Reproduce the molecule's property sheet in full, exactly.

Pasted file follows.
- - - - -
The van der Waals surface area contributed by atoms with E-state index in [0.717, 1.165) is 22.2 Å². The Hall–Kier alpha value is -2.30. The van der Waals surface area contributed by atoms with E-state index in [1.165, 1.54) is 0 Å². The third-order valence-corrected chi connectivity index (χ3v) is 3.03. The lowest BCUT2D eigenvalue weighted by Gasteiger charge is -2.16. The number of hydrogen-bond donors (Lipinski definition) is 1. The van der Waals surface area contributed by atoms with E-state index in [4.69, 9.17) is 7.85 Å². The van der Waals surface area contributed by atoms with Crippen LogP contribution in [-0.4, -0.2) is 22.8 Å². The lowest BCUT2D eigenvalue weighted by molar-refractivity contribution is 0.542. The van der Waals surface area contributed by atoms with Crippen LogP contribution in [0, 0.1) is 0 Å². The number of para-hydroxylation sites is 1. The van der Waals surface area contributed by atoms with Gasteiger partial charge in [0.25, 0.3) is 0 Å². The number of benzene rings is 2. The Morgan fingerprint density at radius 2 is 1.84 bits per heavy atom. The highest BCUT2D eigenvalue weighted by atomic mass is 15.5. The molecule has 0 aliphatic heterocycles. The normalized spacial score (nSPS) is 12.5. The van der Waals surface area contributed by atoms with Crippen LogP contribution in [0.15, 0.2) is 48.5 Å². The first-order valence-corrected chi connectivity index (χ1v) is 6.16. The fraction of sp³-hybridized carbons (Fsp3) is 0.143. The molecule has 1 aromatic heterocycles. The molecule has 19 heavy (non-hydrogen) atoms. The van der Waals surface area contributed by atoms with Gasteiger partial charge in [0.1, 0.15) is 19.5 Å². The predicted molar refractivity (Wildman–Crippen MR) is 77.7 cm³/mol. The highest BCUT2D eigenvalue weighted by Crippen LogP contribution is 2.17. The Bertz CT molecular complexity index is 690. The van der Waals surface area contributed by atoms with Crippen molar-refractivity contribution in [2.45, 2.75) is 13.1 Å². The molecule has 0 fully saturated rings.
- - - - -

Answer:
The van der Waals surface area contributed by atoms with E-state index in [0.717, 1.165) is 22.2 Å². The Hall–Kier alpha value is -2.30. The van der Waals surface area contributed by atoms with E-state index in [1.165, 1.54) is 0 Å². The third-order valence-corrected chi connectivity index (χ3v) is 3.03. The lowest BCUT2D eigenvalue weighted by Gasteiger charge is -2.16. The number of hydrogen-bond donors (Lipinski definition) is 1. The van der Waals surface area contributed by atoms with E-state index in [4.69, 9.17) is 7.85 Å². The van der Waals surface area contributed by atoms with Crippen LogP contribution in [-0.4, -0.2) is 22.8 Å². The lowest BCUT2D eigenvalue weighted by molar-refractivity contribution is 0.542. The van der Waals surface area contributed by atoms with Crippen LogP contribution in [0, 0.1) is 0 Å². The number of para-hydroxylation sites is 1. The van der Waals surface area contributed by atoms with Gasteiger partial charge in [0.25, 0.3) is 0 Å². The number of benzene rings is 2. The Morgan fingerprint density at radius 2 is 1.84 bits per heavy atom. The highest BCUT2D eigenvalue weighted by atomic mass is 15.5. The molecule has 0 aliphatic heterocycles. The normalized spacial score (nSPS) is 12.5. The van der Waals surface area contributed by atoms with Crippen LogP contribution in [0.15, 0.2) is 48.5 Å². The first-order valence-corrected chi connectivity index (χ1v) is 6.16. The fraction of sp³-hybridized carbons (Fsp3) is 0.143. The molecule has 1 aromatic heterocycles. The molecule has 19 heavy (non-hydrogen) atoms. The van der Waals surface area contributed by atoms with Gasteiger partial charge in [0.1, 0.15) is 19.5 Å². The predicted molar refractivity (Wildman–Crippen MR) is 77.7 cm³/mol. The highest BCUT2D eigenvalue weighted by Crippen LogP contribution is 2.17. The Bertz CT molecular complexity index is 690. The van der Waals surface area contributed by atoms with Crippen molar-refractivity contribution in [2.45, 2.75) is 13.1 Å². The molecule has 0 fully saturated rings.